Most undervotes come from counties that Obama won

By Brian Bakst

Associated Press

ST. PAUL — An Associated Press analysis of the nearly 25,000-vote difference in presidential and Senate race tallies shows that most ballots lacking a recorded Minnesota Senate vote were cast in counties won by Democrat Barack Obama.

The finding could have implications for Republican Sen. Norm Coleman and Democrat Al Franken, who are headed for a recount separated by the thinnest of margins — a couple hundred votes, or about 0.01 percent.

Though some voters may have intentionally bypassed the race, others may have mismarked their ballot or optical scanning machines may have misread them. A recount due to begin Nov. 19 will use manual inspection to detect such ballots.


Three counties — Hennepin, Ramsey and St. Louis — account for 10,540 votes in the dropoff between the two races. Each saw Obama win with 63 percent or more.

Larry Jacobs, a University of Minnesota political science professor, said the dropoff analysis creates a "zone of uncertainty" that could become a focal point for the campaigns and election officials.

"These numbers present a roadmap for a Franken challenge," he said. "It suggests there are about 10,000 votes in the largest Democratic counties that are potentially going to tilt in Franken’s direction."

The Minnesota ballots that showed a presidential vote, but no Senate vote, are called the "undervote."

Statewide, more than 18,000 of those ballots came from counties won by Obama with more than half the vote. About 6,100 were in counties won by McCain with at least 50 percent.

In 13 counties, the two ran about even; in all, those counties combined for 707 ballots without a Senate preference.

Some areas of the state would seem to favor Coleman in a recount based on the dropoff, but most of those were smaller counties where the undervote was in the dozens. The largest of those pro-McCain counties were Anoka, where 1,189 ballots didn’t choose a Senate candidate, and Stearns, where 681 did not.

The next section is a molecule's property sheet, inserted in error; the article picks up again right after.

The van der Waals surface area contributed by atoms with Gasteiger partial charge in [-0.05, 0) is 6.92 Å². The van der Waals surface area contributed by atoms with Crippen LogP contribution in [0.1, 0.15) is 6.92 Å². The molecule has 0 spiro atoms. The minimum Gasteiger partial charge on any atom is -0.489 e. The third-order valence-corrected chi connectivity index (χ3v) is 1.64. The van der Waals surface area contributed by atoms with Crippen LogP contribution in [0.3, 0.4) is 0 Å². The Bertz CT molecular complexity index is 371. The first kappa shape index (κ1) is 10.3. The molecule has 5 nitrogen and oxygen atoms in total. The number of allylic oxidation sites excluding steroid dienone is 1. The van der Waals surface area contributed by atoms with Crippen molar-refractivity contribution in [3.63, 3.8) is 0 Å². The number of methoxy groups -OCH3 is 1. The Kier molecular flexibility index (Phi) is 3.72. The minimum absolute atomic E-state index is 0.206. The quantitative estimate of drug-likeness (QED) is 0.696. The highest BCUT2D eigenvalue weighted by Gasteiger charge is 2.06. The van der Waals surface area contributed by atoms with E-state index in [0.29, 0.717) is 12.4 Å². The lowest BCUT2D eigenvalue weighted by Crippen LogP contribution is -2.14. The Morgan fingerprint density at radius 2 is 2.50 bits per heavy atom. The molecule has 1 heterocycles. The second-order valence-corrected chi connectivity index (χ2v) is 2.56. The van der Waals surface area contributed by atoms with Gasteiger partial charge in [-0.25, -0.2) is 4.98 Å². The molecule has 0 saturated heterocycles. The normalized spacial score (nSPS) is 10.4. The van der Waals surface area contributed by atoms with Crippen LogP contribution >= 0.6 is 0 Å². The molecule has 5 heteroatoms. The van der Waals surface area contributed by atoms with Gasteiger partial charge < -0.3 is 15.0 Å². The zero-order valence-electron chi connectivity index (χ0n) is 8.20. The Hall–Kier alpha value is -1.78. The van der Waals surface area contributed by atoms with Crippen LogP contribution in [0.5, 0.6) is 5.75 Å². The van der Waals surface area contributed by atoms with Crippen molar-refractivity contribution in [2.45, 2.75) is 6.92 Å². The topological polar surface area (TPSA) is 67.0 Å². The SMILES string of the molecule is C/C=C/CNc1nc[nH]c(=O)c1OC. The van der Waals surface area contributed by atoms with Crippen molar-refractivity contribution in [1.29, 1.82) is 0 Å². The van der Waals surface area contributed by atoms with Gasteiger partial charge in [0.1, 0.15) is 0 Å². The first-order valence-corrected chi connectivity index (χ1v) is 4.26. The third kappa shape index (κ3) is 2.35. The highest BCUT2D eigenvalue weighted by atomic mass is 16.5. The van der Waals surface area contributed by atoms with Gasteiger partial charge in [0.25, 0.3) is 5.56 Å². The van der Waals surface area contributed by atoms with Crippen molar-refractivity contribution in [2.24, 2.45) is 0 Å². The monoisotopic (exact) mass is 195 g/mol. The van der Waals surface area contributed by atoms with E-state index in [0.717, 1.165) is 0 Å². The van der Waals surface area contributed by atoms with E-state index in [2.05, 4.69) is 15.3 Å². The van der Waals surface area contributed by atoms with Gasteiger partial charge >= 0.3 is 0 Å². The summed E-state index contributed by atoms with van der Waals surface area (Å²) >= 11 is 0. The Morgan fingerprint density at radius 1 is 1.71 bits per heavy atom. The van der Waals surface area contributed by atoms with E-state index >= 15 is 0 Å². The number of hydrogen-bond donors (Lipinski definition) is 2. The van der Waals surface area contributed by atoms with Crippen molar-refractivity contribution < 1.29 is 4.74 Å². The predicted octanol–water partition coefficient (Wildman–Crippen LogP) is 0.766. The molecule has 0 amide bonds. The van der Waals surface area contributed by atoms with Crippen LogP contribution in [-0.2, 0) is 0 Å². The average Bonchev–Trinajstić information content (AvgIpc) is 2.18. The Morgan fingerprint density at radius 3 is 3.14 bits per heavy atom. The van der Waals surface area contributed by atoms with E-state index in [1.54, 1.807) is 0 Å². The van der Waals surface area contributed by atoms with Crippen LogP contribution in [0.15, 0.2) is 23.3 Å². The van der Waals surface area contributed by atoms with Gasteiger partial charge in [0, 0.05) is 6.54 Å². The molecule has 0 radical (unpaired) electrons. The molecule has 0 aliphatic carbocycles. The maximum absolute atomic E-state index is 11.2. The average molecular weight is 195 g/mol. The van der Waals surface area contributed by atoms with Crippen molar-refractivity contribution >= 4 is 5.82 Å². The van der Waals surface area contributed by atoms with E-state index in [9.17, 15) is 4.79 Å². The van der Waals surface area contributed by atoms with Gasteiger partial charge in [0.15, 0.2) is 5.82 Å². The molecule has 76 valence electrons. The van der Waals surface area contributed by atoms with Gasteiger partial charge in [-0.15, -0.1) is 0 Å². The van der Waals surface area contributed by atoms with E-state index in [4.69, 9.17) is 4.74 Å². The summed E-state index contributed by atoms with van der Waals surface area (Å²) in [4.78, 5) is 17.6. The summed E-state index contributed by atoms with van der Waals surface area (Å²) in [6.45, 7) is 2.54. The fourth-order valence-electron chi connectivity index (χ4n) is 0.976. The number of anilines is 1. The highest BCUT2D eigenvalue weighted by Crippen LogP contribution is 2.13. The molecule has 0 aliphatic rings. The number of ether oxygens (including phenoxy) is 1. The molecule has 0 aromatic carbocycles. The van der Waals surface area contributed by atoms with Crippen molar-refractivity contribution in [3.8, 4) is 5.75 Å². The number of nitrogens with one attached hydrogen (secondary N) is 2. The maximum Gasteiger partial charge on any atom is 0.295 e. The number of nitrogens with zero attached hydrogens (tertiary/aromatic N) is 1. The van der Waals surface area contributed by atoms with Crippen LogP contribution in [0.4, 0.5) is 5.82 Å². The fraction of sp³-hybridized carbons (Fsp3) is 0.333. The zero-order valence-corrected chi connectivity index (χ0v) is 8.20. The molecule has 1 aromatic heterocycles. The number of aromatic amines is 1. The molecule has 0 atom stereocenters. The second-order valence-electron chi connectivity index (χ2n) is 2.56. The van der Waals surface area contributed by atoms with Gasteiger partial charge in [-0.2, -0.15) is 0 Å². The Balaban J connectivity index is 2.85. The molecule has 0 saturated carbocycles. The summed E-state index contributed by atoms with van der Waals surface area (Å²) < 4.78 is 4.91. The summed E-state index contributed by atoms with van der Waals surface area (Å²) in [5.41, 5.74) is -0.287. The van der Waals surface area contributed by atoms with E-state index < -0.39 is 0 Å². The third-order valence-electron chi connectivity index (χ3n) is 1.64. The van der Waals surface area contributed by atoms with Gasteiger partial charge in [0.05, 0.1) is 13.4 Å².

Only one county — Jackson — reported one Senate vote for every presidential vote.


There’s one more critical statistic: About 8,900 people weren’t recorded as voting for president, according to county-by-county turnout estimates kept by the Secretary of State. That nearly 9,000 people would skip the closely watched race is questionable, raising the possibility that as many as 33,700 ballots might be subject to change in a hand recount.

Minnesota ballots are fed into optical scanners, which depend on voters filling in ovals to make their choice.

Kim Brace, president of the consulting firm Election Data Services Inc., said there’s no reason a ballot without a vote for a particular race would be rejected.

"Usually they’re set to kick back to the voter if there is an overvote," said Brace, who has been an expert witness in court cases stemming from disputed elections. "But in most instances they’re not set to kick back to the voter if there is an undervote. After all, the public has a right to not vote for somebody for a particular office."

What recount teams will be looking for is whether stray or light marks on ballots signaled a voters’ preference.

Secretary of State Mark Ritchie, a Democrat, said any process involving humans and machines is subject to error.

"Humans are marking ballots and some humans may not have pressed hard enough in the oval so the machine may not have caught their ballot’s intention," Ritchie said. "The recount is designed to make sure every eligible ballot is included."

Michael Shamos, a Carnegie Mellon University computer science professor who studies election systems, said the dropoff didn’t strike him as suspiciously large.


"All that means to me is they consider the presidential race more important than the Senate race," he said. "They either didn’t make up their mind. They didn’t care. They didn’t make a mark in that race."

To be sure, similar dropoffs have happened in the past.

In 2000, the last year with both races on Minnesota’s ballot, about 19,000 presidential voters were not recorded as casting a Senate vote. Fewer people voted that year, making the dropout rate similar to this year’s.

Since Democratic candidate Mark Dayton won clearly that year, there was no review of ballots to see whether voters intentionally skipped the race.

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